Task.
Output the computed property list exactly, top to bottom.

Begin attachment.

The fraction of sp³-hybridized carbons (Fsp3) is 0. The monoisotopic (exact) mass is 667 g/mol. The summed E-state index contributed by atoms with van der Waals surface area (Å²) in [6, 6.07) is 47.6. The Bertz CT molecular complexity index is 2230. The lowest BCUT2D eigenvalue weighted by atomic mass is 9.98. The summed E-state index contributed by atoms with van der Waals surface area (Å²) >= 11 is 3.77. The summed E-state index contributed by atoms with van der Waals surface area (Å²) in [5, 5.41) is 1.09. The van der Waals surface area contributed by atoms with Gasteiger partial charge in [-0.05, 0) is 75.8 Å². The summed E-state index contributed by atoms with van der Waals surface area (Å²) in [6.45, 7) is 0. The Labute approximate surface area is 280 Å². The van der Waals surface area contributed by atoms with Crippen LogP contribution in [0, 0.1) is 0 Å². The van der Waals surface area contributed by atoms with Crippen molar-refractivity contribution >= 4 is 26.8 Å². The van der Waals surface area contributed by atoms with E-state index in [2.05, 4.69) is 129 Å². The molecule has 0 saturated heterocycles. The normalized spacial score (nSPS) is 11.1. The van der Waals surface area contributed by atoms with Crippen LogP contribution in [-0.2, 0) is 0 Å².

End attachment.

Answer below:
The fraction of sp³-hybridized carbons (Fsp3) is 0. The monoisotopic (exact) mass is 667 g/mol. The summed E-state index contributed by atoms with van der Waals surface area (Å²) in [6, 6.07) is 47.6. The Bertz CT molecular complexity index is 2230. The lowest BCUT2D eigenvalue weighted by atomic mass is 9.98. The summed E-state index contributed by atoms with van der Waals surface area (Å²) >= 11 is 3.77. The summed E-state index contributed by atoms with van der Waals surface area (Å²) in [5, 5.41) is 1.09. The van der Waals surface area contributed by atoms with Gasteiger partial charge in [-0.05, 0) is 75.8 Å². The summed E-state index contributed by atoms with van der Waals surface area (Å²) in [6.45, 7) is 0. The Labute approximate surface area is 280 Å². The van der Waals surface area contributed by atoms with Crippen LogP contribution in [0, 0.1) is 0 Å². The van der Waals surface area contributed by atoms with Crippen molar-refractivity contribution >= 4 is 26.8 Å². The van der Waals surface area contributed by atoms with E-state index in [2.05, 4.69) is 129 Å². The molecule has 0 saturated heterocycles. The normalized spacial score (nSPS) is 11.1. The van der Waals surface area contributed by atoms with Crippen LogP contribution in [-0.2, 0) is 0 Å².